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Landlords must ensure properties ‘comply with the required standards’ or face court

Landlords are being urged to prepare for the new Homes (Fitness for Human Habitation) Act 2018, which came into effect earlier this week, by checking their properties or face the risk of being taken to court.

As many of you already know, this law offers renters the right to sue landlords in England and Wales if properties do not meet certain standards, for example if they are excessively cold or mouldy resulting in them being unfit for habitation.

The new law not only requires standards to be maintained in the property but now also extends to the maintenance of common areas or retained parts.


Lauren Bryan, a chartered legal executive in the dispute resolution department at Thursfields Solicitors in Birmingham, commented: “This new act should prompt landlords to make sure their properties comply with the required standards to avoid unnecessary legal action.

“But if a landlord is served with proceedings or the tenant pleads this as a defence to possession proceedings, they should immediately seek qualified legal advice.

“For example, one issue landlords may face is tenants stating there are problems but then failing to allow the landlord access to fix those problems.

“They and would need to show the court that this is the case and we can advise landlords how to deal with these types of issues.”

Under the new Act, which applies to all new tenancies created after 20 March 2019, including replacement tenancies, and will then apply to all periodic tenancies in existence after 20 March 2020, a property could be deemed unfit for habitation if there are ‘serious’ problems with a wide range of factors.

This includes repairs; stability; damp; internal arrangement; natural lighting; ventilation; water supply; drainage and toilets; and cooking facilities that result in the property being unfit for human habitation.

Bryan added: “While the law will have some positive outcomes by persuading landlords to carry out urgent repairs, it is also just another barrier put before decent landlords and another set of rules to comply with.

“Landlords should check their properties now to ensure they comply with standards and should seek qualified legal assistance if they feel tenants are trying to take undue advantage of the new laws.”

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Poll: Are you prepared for the new Homes (Fitness for Human Habitation) Act 2018?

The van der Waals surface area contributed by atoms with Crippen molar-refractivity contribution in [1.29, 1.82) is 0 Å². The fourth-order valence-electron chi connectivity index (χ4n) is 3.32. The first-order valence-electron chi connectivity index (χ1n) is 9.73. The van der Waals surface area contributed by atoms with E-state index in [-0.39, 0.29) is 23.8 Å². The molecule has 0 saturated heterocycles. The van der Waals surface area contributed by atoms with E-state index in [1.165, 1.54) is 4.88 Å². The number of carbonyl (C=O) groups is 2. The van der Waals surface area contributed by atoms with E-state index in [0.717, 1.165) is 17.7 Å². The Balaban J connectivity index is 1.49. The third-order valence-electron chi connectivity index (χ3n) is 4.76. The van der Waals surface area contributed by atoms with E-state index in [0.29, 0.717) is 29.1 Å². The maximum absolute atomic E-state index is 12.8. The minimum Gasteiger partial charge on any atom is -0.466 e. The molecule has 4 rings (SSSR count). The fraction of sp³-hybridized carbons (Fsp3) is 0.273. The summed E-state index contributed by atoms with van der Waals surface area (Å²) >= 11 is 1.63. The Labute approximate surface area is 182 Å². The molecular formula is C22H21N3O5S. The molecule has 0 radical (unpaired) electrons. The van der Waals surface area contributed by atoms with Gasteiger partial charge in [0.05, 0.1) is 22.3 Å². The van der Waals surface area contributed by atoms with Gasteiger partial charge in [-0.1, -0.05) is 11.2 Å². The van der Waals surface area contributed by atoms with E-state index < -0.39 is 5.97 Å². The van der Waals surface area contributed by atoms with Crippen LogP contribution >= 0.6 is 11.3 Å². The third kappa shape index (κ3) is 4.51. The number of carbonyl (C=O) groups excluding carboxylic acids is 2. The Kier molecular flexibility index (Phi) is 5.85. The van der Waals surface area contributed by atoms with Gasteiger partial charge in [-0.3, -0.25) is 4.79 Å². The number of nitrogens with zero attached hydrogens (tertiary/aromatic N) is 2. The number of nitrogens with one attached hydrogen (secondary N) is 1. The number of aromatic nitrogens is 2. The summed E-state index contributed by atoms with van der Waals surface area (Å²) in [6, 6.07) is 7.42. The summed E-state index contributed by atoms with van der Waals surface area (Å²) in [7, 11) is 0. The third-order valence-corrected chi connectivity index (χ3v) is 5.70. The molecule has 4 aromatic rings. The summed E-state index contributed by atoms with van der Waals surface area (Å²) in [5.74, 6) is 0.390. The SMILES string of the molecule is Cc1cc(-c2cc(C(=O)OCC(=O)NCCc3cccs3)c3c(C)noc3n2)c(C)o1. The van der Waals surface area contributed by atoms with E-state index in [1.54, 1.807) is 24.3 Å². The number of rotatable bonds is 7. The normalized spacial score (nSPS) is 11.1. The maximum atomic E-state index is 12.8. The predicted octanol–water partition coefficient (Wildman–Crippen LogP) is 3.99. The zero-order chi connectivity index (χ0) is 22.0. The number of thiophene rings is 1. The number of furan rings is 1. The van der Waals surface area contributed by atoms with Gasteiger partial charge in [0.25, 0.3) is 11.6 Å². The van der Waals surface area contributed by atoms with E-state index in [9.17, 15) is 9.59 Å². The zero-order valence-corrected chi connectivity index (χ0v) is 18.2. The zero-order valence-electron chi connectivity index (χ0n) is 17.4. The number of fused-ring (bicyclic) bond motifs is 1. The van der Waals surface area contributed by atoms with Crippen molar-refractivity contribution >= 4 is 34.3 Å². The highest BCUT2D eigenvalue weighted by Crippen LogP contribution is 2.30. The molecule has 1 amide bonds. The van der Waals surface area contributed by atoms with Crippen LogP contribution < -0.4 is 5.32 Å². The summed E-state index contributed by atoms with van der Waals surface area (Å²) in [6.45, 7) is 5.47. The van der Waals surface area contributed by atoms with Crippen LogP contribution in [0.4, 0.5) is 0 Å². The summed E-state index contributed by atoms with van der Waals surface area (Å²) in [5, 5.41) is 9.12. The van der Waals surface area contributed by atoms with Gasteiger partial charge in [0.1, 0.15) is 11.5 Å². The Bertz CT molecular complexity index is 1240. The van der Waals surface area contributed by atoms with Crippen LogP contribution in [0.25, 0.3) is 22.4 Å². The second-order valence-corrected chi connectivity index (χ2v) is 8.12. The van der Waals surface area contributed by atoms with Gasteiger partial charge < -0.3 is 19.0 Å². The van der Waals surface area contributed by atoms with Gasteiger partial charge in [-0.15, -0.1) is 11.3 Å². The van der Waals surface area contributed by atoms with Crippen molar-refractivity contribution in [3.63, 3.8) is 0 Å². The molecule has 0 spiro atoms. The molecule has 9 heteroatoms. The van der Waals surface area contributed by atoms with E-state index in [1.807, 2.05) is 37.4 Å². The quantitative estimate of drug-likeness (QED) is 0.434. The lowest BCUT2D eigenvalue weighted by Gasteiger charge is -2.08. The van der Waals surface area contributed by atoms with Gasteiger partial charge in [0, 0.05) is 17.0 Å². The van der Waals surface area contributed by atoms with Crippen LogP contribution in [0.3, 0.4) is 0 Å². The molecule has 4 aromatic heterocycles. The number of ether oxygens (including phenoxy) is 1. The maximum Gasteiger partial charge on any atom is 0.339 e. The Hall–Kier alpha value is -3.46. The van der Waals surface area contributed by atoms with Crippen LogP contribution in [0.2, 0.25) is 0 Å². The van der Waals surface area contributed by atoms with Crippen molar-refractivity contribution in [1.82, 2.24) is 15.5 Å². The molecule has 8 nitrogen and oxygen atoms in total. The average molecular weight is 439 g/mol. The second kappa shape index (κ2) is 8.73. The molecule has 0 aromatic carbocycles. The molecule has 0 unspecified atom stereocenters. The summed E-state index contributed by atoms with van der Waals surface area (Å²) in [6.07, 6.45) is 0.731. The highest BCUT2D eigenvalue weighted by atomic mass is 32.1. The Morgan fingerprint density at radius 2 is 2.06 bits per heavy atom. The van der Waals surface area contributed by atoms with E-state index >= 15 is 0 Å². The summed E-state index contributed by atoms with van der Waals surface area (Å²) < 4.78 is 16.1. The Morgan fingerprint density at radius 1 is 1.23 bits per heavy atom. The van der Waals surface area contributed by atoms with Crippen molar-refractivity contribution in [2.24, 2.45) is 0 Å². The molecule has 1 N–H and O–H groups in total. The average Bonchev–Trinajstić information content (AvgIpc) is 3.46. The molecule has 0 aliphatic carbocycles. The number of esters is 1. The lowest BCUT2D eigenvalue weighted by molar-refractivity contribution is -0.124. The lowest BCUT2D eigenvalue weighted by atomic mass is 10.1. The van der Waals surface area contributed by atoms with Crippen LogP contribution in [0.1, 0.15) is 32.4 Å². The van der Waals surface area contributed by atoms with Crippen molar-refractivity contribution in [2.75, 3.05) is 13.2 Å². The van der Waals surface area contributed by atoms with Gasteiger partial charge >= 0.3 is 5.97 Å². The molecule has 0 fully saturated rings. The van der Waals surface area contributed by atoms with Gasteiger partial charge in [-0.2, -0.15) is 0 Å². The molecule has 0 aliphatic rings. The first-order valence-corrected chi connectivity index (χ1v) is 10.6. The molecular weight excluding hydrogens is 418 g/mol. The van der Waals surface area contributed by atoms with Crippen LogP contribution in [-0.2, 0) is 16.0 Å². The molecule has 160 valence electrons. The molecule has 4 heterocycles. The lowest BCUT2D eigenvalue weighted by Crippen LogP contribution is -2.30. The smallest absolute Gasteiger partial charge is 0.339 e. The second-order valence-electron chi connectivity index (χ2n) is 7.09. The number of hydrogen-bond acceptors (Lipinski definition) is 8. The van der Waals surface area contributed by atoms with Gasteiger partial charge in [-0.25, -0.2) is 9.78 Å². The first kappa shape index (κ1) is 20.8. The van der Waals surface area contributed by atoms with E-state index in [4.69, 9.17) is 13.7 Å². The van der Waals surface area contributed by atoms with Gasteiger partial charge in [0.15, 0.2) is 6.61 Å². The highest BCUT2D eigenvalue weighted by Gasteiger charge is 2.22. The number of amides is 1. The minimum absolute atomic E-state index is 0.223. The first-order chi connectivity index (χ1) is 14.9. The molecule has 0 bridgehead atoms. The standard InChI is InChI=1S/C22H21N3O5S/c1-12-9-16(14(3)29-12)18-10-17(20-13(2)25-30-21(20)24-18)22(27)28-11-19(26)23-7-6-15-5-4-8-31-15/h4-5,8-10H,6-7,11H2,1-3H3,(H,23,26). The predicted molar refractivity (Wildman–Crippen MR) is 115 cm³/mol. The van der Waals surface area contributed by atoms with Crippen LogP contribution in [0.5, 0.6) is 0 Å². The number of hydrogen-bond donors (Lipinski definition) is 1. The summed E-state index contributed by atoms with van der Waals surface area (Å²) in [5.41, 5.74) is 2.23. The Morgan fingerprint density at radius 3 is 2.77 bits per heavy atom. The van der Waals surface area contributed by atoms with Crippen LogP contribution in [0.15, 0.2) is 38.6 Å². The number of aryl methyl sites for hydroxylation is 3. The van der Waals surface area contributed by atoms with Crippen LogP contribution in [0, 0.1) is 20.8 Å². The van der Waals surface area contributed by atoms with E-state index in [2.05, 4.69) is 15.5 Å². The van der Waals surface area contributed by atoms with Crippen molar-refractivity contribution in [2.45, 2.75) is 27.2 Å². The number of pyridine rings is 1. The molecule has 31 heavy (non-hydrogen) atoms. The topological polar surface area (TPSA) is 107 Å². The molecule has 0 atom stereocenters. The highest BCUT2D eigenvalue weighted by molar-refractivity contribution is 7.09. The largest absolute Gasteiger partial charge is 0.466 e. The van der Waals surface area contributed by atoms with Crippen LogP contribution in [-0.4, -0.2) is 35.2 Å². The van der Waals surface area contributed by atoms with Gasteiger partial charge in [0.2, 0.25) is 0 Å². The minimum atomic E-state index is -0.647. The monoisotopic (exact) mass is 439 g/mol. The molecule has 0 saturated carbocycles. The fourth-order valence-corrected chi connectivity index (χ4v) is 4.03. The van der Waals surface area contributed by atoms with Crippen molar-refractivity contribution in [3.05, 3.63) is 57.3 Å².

• PossessionFriendUK PossessionFriend

    What, a Tenant pleading FFHH as a Defence to Possession proceedings, the authors of the legislation would hear of no such thing, yet, here we have a Legal executive warning of the very same thing.
    Who's feeling embarassed now Peaker ?

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    • 22 March 2019 22:30 PM

    This Peaker bloke is a f###### idiot.
    He is supposed to be an experienced lawyer known for writing primary legislation yet he can't see how his writings can be exploited by savvy tenants.
    A have read a lot of his posts on various fora and he comes across as quite knowledgeable but on this latest legislation just DOESN'T understand the Pandora's box he has opened.
    It WON'T be too long before the first tenant scammers try it on.
    Quite frankly if I had a property that was prone to mould because tenants refuse to behave properly I would issue S21 and evict and then sell.

  • icon

    That is if he has not outlawed a section 21!!


    I fully expect section 21 will be outlawed before too much longer, a way around it might be to double the rent, wait for the tenants to either get into arrears or leave, there is normally a way

  • icon
    • 23 March 2019 10:40 AM

    They will just prevent any rent increase once a claim has been made by the tenant.
    Of course this mould issue will also be exploited in an attempt to to jump the council house list.
    All a LL can do is ensure everything is OK at the start of the tenancy and advise tenants if any mould occurs the tenancy will be ended.
    That should concentrate minds to ventilate and use the heating and dry clothes outside.
    On a TV promo show they had a nifty clothes drying device which was effectively a clothes horse with an electric fan built in.
    Most tenants would surely behave correctly with the threat of eviction hanging over them if they refused to behave in a tenant like manner!?


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